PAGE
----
Doing this eliminates the need to reframe your object. It does take some getting used to, but once you get the hang of it, you're in control and don't need to worry about your camera taking over and putting something else in focus. When determining where to put the focal point, you should try to have it at an eye or nose of the subject you want in focus. If there are several subjects, put at the one you want highlighted the most or on the one closest to you, keeping in mind if everyone is on the same plane, they should be in good focus, but if they're not they will be slightly out of focus.

Below are two shots of the same thing, one in which the foreground is in focus and one in which the background is in focus. In both shots, I controlled what the camera focused in on by selecting the focal point. And by controlling the focal point, I control where your eyes are drawn into the picture.

Friday, March 23, 2012

Step Ten: Study from the Best

One of the things that I find most satisfying about photography is the aspect of learning. Learning about the camera, learning about composition, learning about light and learning to challenge oneself. Everything I have learned is from blogs and books so I thought I would share the books and blogs that have taught me the most.

Books I recommend include:
  1. Understanding Exposure by Bryan Peterson - I had to read this book three times over several years before I grasped what Bryan was trying to teach me. Not because it's really difficult, but because I'm a visual person and sometimes my brain shuts down when it sounds too complicated to me. My point  is, don't give up if it doesn't come easy. But this book is a must if you want to learn more about controlling your camera and not just get lucky shots every now and then.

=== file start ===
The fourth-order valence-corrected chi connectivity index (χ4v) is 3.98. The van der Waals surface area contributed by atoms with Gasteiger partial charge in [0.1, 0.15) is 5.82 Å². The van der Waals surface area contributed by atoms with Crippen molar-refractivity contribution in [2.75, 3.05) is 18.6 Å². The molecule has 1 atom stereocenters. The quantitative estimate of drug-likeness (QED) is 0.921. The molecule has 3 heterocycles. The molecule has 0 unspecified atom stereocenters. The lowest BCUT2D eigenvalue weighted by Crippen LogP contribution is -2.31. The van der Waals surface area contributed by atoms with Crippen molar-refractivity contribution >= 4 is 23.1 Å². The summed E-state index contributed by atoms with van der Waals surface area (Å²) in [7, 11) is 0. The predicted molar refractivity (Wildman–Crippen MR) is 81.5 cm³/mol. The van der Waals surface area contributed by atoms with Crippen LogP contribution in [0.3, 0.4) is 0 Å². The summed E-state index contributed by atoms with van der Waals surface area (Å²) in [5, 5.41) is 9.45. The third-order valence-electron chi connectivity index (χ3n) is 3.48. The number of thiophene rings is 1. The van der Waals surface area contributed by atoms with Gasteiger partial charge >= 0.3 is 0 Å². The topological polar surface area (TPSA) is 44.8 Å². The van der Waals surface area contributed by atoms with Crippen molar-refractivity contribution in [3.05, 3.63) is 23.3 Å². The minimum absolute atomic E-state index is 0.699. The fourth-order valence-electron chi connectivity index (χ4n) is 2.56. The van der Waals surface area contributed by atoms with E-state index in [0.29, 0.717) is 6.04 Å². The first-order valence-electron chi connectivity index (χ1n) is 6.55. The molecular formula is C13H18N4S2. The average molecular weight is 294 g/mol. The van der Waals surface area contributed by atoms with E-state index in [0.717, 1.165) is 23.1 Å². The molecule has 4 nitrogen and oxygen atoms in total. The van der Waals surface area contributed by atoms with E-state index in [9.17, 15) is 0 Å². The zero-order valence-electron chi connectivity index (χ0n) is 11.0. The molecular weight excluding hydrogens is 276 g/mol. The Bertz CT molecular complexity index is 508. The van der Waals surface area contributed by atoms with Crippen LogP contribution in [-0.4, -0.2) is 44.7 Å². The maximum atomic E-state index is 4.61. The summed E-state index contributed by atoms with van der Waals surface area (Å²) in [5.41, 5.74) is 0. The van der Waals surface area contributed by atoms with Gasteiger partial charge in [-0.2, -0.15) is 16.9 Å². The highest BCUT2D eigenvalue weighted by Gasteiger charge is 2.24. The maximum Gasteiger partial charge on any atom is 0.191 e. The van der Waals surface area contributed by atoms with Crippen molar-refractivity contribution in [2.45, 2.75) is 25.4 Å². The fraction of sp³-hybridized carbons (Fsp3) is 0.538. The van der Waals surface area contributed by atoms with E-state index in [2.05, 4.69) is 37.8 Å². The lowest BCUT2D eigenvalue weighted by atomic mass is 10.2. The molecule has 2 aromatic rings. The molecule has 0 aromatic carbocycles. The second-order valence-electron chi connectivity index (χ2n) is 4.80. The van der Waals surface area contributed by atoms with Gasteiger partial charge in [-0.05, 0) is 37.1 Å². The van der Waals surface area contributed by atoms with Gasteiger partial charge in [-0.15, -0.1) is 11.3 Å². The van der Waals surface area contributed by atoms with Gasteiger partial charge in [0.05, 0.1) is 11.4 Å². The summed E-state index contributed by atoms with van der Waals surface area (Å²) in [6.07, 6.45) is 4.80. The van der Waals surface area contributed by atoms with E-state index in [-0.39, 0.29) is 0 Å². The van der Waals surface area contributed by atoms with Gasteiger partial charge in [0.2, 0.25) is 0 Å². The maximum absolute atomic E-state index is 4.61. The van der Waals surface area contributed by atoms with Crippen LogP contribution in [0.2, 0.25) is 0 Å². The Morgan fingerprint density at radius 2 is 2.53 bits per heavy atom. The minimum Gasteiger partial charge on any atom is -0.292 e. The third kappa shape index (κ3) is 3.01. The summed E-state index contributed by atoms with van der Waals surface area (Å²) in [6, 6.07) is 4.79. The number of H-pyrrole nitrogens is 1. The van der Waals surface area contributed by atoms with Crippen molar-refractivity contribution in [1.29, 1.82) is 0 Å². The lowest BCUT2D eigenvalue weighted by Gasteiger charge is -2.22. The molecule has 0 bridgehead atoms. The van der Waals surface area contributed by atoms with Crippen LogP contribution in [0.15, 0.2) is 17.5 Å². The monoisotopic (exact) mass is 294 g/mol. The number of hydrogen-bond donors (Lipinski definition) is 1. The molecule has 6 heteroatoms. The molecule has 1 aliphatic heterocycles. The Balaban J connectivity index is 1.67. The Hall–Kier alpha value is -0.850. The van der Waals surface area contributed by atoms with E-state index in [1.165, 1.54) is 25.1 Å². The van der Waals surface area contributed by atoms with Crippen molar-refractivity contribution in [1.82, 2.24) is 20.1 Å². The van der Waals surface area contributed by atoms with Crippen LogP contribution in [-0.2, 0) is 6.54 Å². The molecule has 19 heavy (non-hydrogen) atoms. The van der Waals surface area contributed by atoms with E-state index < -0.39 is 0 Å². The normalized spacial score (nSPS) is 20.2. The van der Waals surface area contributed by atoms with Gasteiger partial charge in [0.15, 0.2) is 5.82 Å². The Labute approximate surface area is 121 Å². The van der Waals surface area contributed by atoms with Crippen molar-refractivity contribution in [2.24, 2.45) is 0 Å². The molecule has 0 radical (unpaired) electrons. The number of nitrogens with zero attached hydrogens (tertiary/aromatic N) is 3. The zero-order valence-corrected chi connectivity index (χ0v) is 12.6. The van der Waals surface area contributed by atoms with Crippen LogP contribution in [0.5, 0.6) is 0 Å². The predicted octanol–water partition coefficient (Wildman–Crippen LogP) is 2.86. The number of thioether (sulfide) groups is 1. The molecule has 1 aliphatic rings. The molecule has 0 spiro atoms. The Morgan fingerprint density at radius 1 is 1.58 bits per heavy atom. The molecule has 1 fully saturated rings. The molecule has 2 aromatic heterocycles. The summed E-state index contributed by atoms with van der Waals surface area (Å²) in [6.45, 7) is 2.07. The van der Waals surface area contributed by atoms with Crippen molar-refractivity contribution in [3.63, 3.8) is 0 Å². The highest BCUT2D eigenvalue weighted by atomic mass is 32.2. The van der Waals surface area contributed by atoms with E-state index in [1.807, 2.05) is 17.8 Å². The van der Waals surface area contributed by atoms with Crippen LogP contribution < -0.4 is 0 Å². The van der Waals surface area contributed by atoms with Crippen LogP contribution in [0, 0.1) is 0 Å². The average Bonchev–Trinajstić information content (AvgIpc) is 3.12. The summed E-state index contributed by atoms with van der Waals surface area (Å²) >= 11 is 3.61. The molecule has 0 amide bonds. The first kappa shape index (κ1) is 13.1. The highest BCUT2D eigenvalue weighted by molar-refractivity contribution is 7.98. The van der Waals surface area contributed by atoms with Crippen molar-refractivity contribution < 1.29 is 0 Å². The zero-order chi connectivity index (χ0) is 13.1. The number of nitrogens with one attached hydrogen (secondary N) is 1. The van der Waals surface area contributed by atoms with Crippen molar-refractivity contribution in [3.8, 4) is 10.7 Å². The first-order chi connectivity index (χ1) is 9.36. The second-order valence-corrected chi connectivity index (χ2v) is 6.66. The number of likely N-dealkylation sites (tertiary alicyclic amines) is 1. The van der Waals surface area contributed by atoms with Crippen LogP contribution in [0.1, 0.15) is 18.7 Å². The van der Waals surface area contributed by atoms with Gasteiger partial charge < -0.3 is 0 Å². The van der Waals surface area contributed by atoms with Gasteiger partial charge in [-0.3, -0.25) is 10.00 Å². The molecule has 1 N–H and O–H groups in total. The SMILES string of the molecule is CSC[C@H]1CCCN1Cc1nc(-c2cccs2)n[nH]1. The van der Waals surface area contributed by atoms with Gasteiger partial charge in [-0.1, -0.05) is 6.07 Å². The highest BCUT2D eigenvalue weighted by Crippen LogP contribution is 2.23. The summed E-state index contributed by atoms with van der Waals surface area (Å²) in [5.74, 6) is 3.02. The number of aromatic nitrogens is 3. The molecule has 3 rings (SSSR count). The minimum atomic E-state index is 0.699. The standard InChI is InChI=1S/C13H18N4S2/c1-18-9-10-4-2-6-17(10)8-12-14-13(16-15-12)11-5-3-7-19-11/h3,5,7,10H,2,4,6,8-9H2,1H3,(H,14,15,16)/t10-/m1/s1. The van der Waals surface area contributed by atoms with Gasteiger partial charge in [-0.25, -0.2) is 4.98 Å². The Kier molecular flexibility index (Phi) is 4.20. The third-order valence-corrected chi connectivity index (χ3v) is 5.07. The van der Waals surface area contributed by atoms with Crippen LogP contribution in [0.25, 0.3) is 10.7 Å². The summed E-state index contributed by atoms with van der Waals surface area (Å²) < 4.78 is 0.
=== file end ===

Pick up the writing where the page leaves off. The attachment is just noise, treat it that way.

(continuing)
2. Photographically Speaking: A Deeper Look at Creating Stronger Images by David duChemin - This book really pushes you to become a better photographer by creating more compelling images. I haven't yet finished the book because there is a lot of food for thought complete with exercises. It's not the kind of book I can just blow through. I highly, highly recommend it if you're looking to improve the composition of your photographs.
  3. Expressive Photography: The Shutter Sisters Guide to Shooting from the Heart - This book has some good ideas for taking more inspired shots of every day living. This is a good one for anyone with any type of camera. 
  4. The Art of iPhoneography: A Guide to Mobile Creativity - This is an inspiring book which helps you to make the most of your mobile camera. It is geared for iPhone users, but with so many great Android apps, I'm sure it would be applicable regardless of the cellphone you use.
  5. Any book by Michael Freeman is also highly recommended, but I preferred David duChemin's book. He not only challenges the reader to be more thoughtful in the process, but he makes good arguments as to the reasons why and then gives you exercises to help you along the way. 
Blogs I recommend include:
  1. Karen Russell - she offers an online photography course, explaining things in such a way that I'm able to understand what she's talking about and put it into action. She was my first inspiration for wanting to take better pictures. 
  2. Erin Cobb - she offers an online photoshop and photoshop elements course and like Karen, explained things in such a way that I could understand. Erin also has a great sense of humor so I enjoy reading her blog.